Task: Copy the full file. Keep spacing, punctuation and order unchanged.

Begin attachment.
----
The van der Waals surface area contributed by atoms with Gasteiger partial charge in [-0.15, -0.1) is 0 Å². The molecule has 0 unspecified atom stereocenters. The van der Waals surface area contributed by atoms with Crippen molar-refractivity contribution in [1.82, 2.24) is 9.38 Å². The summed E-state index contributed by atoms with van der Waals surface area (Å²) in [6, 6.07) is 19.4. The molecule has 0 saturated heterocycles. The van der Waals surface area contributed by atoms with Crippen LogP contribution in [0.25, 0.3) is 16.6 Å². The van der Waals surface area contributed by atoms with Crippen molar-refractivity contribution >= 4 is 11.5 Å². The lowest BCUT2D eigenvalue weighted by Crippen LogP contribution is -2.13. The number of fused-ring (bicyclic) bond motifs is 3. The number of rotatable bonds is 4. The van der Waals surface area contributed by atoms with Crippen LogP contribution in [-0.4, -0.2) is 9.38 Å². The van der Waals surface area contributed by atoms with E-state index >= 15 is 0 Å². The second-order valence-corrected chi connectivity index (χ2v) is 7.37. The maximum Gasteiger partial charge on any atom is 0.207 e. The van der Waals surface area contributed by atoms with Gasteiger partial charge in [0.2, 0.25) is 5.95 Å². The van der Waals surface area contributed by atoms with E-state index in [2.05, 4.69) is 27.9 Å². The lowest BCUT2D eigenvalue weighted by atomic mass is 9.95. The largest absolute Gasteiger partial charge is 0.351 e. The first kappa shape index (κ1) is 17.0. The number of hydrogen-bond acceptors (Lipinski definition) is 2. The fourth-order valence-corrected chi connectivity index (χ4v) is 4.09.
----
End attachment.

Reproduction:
The van der Waals surface area contributed by atoms with Gasteiger partial charge in [-0.15, -0.1) is 0 Å². The molecule has 0 unspecified atom stereocenters. The van der Waals surface area contributed by atoms with Crippen molar-refractivity contribution in [1.82, 2.24) is 9.38 Å². The summed E-state index contributed by atoms with van der Waals surface area (Å²) in [6, 6.07) is 19.4. The molecule has 0 saturated heterocycles. The van der Waals surface area contributed by atoms with Crippen LogP contribution in [0.25, 0.3) is 16.6 Å². The van der Waals surface area contributed by atoms with Crippen molar-refractivity contribution >= 4 is 11.5 Å². The lowest BCUT2D eigenvalue weighted by Crippen LogP contribution is -2.13. The number of fused-ring (bicyclic) bond motifs is 3. The number of rotatable bonds is 4. The van der Waals surface area contributed by atoms with Crippen LogP contribution in [-0.4, -0.2) is 9.38 Å². The van der Waals surface area contributed by atoms with E-state index >= 15 is 0 Å². The second-order valence-corrected chi connectivity index (χ2v) is 7.37. The maximum Gasteiger partial charge on any atom is 0.207 e. The van der Waals surface area contributed by atoms with Gasteiger partial charge in [0.2, 0.25) is 5.95 Å². The van der Waals surface area contributed by atoms with E-state index in [2.05, 4.69) is 27.9 Å². The lowest BCUT2D eigenvalue weighted by atomic mass is 9.95. The largest absolute Gasteiger partial charge is 0.351 e. The first kappa shape index (κ1) is 17.0. The number of hydrogen-bond acceptors (Lipinski definition) is 2. The fourth-order valence-corrected chi connectivity index (χ4v) is 4.09.